Veteran New York-based video editor Jonathan Moser shares some common editing myths, along with a few rants, and educates us in the process
We Can Fix It in Post
We CAN’T fix bad shooting, bad directing, bad acting, bad lighting, bad planning, bad screen direction, bad conception, bad continuity, bad sound. Not totally. What we can sometimes do is distract the viewer and draw attention away from these mistakes and flubs that shouldn’t have happened in the first place. On even rarer occasions (see article on Annie Hall) we can
completely overhaul a badly conceived project, but it’s painful. If you’re doing a project, don’t
rely on the editor to save your ass. Do it as right as possible while filming.
Editors Make Final Decisions
If only! Early on, editing was usually a collaboration of an editor and a director or producer. In today’s oversaturated, over-suited TV landscape, there seems to be dozens of levels of approval. First the producer/director, then the production company, then the network. It seems almost anyone can put in their two cents… in some cases, family members of the producers can provide input that can create hours or reworking for an already overburdened editor. And in many cases, after all these changes, things can revert back to the editor’s first cut. It has happened to me.
Anyone Can Edit
Well, it seems that way today. Desktop and nonlinear tools have democratized a profession that once was the rarified realm of the top guns of broadcasting in the linear days. It took a lot to get into a million-dollar edit room in the ‘70s, ’80s and ’90s. Superior technical knowledge allowed for understanding of video standards, knowing how to patch and troubleshoot black boxes like ADOs, sync generators, distribution amplifiers, character generators, signal routing and dozens of other sub-specialties. Skills like running switchers, programming e-mems, GPIs, knowing how to run software to clean up edits from multigenerational versions was invaluable.
That was then. Now, for much less than a grand and a few college courses, just about anyone can push the buttons, drop a filter to create effects and get stuff on Youtube or even television. But there still is no substitute for hard-fought experience. Just ask any editor who has had to clean up the mess left by inexperienced and often underpaid rookies who seem to grow on trees today.
Editing is the Easy Part
All we do is “cut out the bad parts” some wrongly believe. Just like a sculptor chips away at the granite to reveal the art underneath — you betcha. Being a good editor is part artist, part problem-solver, part puzzle-master. Being able to find the logic, drama, humor and nuance in often the most meager material. Creating the “beats,” sifting through sometimes hundreds of hours of footage for the subtle glance, the nod, the head turn… stealing moments from other moments that have nothing to do with the original intention: this defines patience, perseverance and creativity.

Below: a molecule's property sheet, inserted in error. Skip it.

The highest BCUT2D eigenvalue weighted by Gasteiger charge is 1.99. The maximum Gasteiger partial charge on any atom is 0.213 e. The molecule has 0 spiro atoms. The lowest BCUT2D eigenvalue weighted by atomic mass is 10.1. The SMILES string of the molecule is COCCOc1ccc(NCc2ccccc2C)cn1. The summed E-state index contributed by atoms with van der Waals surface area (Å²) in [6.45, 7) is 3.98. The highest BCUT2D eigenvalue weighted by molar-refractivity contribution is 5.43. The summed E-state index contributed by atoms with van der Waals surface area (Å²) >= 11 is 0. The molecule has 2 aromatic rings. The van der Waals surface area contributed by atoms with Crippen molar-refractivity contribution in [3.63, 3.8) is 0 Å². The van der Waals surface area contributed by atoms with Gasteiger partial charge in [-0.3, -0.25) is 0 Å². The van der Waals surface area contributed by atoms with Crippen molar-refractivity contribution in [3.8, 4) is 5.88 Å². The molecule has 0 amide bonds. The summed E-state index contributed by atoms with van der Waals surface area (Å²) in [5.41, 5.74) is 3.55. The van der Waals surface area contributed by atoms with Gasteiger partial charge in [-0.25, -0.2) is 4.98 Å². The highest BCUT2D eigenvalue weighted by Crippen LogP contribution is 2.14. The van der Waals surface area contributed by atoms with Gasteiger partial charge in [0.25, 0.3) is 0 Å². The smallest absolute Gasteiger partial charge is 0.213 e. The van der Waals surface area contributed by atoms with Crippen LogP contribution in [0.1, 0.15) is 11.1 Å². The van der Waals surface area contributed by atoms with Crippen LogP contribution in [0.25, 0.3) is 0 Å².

Daily, we find needles in haystacks, create moments that never existed and alter reality to tell a story not ever shot. There are tons of bad parts, and our job is to reinvent, salvage and make magic — even while being called “technicians” and seeing others take credit for hours spent in the chair. Ironically, many editors refuse to be called ”artists” as if it’s a bad thing. I am not one of those editors.
Editors Are Antisocial Geeks
Think about this: we’re locked in a dark room anywhere from eight to 24 hours a day, often with a producer or director or PA who is having a nervous breakdown for one reason or another. Maybe they’re emotionally and physically exhausted, worried about losing their job or maybe they have just broken up with a girlfriend or boyfriend. Maybe they’re worried that the show just won’t work or that they’ve lost the touch. But we’re locked in there sharing cell time (for better or worse) and trying to get through the grueling hours — away from our own loved ones, without strangling the person next to us or being victimized by them in turn. We’re therapists, confidants, captives. I’ve spent more time with overwrought producers going through angst than most shrinks. Sometimes it’s a great experience, sometimes it’s awful, but we DO get through it. Geeks, maybe. Antisocial? Never.
Editors Are Specialists and Not Multifaceted
More and more, job postings require the editor to have specialization in one particular genre. “Must cut crime reenactment” or “must cut documentary” or “must cut food competition” or “must cut docu-reality” or “must cut blind fighting Siamese cats.” Ok, the last one was fake, but you get my meaning.
This specificity is an insult to any good editor and usually indicates the ignorance of the posters or fear of losing their job from a bad hire. Any editor worth his or her salt can cut ANYTHING under the sun. There is no magic formula that says you must have done it before in order to know how to do it. We pride ourselves on versatility, flexibility and challenges. Please stop limiting us…and yourselves.
Producer: ‘This Will Be the Final Cut’
It’s locked… I promise. And the check is in the mail, too.
I want to thank the many members of the esteemed New York Editor’s Collective for their contributions to this article. Among others, Ben Slatkin, Barry Gliner, Jason Pollard, Chris Erdman, Ellie Guapo, Jon Vesey, David Varga. Paul Viskup, Tom Patterson and many others.